The UK joined The Common Market in January 1973, but this had no easing effect on the complications of our moving to France in September of that same year.
The difficulties we faced are little known about, simply because so very few people joined my example. In the area where I settled, I was just about the first Englishman since the end of The 100 Years' War.
Since the EU replaced the old Common Market, moving to any mainland European country has been made very easy. You now buy your house, and simply transfer the Euros direct from your bank account back home. No different to buying a home in Blighty. When I bought my first big old farmhouse (below), things were very different. We even had to declare all imports; furniture, car, dog, etc, on which I had to pay an instant import tax.
In 1973 there were still strict 'Exchange Controls' in place. In order to send large sums of money abroad one was obliged to buy 'Investment Dollars' through The Bank of England, then use these to buy French Francs later. Everyone took their percentage. At the same time, holidaymakers going abroad were limited to £60 spending money. It was a period of severe financial restrictions.
It was a long and costly experience; but we pulled-through; eventually signing papers one day before we would have lost our 10% deposit (and the house) after the prescribed 6 months.
I was only 25, and had left behind some good jobs, and business ventures. I had no plans, so I'd made sure I had enough in the bank back home to see me through the first 10 years; I never touched a penny of that money, and by the time I temporarily returned to the UK in 1980, it had doubled.
I started an Artists Painting Centre, which I very soon closed on account of the bizarre people it attracted; I literally feared for my wife and children. Then I worked as a Stone Cutter for a while, and although I enjoyed the creative side of the work, the actual execution was more suited to hefty Neanderthals than present day Humans. Chiselling away at huge lumps of stone, then lifting them into place, was for 'others'.
Life was not always smooth. My daughter very nearly died of Peritonitis through poor medical diagnosis, my wife had baby No 3, and we had one other medical emergency. As 'foreigners', all hospital care had to be paid for with cash. No free NHS in France.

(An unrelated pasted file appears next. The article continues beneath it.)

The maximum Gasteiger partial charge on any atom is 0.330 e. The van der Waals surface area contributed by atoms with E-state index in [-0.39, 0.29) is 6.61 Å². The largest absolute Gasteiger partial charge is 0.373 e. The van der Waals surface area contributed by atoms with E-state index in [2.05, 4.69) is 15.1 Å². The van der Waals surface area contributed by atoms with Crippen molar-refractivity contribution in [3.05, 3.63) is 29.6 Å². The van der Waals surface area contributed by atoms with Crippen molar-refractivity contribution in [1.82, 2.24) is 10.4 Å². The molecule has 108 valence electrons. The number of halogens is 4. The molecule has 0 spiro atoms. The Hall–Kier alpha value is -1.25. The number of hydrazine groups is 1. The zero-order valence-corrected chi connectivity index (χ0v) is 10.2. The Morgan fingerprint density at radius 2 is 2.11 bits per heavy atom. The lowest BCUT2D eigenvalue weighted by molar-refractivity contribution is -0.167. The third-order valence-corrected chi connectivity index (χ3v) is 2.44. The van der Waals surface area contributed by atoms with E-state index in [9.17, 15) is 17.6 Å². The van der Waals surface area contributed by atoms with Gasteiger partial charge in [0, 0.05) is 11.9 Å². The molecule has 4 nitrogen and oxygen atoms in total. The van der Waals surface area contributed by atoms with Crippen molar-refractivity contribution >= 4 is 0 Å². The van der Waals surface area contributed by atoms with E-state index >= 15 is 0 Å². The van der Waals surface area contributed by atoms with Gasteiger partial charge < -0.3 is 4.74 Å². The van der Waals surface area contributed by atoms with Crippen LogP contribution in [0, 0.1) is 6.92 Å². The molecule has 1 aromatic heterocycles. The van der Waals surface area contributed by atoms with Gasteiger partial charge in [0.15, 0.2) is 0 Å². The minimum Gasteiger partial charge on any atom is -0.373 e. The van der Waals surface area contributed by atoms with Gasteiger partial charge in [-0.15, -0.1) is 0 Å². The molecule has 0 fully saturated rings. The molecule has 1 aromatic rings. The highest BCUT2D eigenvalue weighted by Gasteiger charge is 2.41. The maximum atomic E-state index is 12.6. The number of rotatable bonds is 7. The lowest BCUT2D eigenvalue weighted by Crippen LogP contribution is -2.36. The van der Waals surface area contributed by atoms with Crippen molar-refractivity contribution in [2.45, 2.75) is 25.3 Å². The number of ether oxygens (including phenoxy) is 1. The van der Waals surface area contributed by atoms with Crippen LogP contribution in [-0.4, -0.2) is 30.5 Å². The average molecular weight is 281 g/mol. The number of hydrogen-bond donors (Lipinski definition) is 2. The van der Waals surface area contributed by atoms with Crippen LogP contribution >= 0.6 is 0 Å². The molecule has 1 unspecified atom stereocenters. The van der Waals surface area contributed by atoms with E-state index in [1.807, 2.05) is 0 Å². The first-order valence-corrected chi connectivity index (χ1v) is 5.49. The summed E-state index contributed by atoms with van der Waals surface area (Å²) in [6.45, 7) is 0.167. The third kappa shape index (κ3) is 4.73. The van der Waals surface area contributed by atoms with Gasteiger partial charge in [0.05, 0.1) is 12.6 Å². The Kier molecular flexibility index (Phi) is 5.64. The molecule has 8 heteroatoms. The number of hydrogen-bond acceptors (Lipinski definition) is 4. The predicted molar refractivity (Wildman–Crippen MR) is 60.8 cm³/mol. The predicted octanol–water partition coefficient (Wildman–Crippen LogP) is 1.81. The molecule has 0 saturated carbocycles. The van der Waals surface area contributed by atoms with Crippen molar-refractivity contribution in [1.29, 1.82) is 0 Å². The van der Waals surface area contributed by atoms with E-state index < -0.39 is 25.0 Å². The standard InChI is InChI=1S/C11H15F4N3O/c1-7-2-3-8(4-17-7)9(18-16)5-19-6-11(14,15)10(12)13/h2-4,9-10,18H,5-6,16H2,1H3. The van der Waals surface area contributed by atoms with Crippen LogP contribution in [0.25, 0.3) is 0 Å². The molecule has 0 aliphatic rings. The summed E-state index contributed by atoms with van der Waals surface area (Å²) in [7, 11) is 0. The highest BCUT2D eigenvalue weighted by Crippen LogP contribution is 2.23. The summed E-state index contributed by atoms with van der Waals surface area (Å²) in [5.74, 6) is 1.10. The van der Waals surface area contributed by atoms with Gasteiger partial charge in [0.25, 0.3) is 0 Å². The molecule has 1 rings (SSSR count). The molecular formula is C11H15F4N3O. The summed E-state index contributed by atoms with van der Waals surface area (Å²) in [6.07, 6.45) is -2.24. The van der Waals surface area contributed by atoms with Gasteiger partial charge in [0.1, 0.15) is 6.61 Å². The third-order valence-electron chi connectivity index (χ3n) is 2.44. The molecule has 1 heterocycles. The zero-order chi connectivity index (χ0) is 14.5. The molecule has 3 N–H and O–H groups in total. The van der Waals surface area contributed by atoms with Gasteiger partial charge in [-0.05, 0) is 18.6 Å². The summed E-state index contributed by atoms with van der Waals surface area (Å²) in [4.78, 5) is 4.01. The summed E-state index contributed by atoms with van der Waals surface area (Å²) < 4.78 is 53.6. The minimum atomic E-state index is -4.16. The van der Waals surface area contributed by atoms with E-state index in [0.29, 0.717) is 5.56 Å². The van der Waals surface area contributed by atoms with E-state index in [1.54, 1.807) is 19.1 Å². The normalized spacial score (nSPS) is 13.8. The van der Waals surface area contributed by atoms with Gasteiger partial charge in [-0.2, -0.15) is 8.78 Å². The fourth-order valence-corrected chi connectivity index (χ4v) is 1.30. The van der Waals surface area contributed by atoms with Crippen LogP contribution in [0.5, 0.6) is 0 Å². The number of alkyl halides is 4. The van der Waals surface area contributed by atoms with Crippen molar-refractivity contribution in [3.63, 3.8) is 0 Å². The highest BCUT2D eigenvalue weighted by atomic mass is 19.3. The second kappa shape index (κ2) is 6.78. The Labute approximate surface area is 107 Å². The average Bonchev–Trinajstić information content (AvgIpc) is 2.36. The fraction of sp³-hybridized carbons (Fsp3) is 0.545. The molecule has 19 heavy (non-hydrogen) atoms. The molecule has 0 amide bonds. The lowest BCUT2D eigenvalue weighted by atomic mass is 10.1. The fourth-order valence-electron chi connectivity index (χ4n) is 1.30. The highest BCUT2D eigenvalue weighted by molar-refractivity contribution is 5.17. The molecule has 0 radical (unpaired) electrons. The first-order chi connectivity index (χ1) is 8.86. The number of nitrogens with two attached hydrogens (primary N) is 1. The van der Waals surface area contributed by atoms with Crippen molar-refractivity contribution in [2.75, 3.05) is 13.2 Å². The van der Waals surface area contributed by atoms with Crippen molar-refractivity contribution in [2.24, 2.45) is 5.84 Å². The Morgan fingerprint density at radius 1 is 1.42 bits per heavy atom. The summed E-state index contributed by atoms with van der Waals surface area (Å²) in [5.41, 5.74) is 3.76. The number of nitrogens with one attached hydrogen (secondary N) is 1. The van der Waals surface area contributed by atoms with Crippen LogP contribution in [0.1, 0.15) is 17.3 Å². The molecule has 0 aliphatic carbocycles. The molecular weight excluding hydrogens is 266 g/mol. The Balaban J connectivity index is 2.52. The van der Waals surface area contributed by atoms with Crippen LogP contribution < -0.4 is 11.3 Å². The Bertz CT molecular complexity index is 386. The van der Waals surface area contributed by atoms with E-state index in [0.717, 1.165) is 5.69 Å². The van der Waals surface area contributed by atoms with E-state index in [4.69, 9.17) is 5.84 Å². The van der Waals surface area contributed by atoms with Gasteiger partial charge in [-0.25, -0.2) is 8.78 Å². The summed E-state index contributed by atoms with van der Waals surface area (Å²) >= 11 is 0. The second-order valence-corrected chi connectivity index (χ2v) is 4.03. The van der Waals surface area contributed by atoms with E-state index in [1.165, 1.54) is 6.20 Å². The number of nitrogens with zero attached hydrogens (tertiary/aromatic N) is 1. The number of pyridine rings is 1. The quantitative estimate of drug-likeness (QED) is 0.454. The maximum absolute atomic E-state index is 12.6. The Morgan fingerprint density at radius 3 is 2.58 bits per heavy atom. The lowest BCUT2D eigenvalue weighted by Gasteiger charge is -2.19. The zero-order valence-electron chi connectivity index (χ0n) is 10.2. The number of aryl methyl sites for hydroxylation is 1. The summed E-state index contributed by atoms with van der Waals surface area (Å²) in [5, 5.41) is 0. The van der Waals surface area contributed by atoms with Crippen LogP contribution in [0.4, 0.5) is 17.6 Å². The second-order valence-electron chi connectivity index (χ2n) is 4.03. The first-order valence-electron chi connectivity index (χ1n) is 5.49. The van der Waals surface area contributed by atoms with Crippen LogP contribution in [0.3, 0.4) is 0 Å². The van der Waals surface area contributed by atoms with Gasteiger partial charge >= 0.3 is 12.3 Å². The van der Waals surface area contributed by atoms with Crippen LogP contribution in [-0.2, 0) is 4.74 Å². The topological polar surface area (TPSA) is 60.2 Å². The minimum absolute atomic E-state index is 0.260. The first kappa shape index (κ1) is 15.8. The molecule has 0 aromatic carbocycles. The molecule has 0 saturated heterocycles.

I'm happy to say that I've never sponged off either the UK or French benefit systems, I've paid all my bills on time, never been in debt, and I've never been in any trouble; I'm not that type. Nothing special about all that, you might say; but you'd be surprised by how many ex-pats cannot say the same!
It's been great fun over the past 48 years. We've had some wonderful neighbours, even though recently some have rather spoiled our peaceful atmosphere. 'Townie' newcomers often have no understanding of the previous calm and gentility of a tiny hamlet, and one has to bite one's lip and despair in silence.
Of course now the UK is no longer a member of the EU, and our status here has changed. Once again we would have to apply for a Carte de Séjour (residency permit) with all that that entails, if we wished to stay in our own home for 12 months of the year. However, with our particular situation it wouldn't be viable. I have always paid my taxes to my native country, and shall continue to do so. I am very much an Englishman. As non-EU members, I believe that all British ex-Pat 'residents' will soon be obliged to pay Taxes in France on all worldwide income, capital gains, inheritances, etc. No thank you!
p.s. I should add that entirely 'by chance' I learned that I had continued to own the 'Investment Dollars' that I'd purchased in 1973, and that they could be sold back to The Bank of England. I filled in the forms in about 1979, and received a very welcomed, and unexpected, £2,000. The value of the Investment Dollars that I'd held had more than doubled in value. A few months later they were abandoned, and I would no longer have received a penny.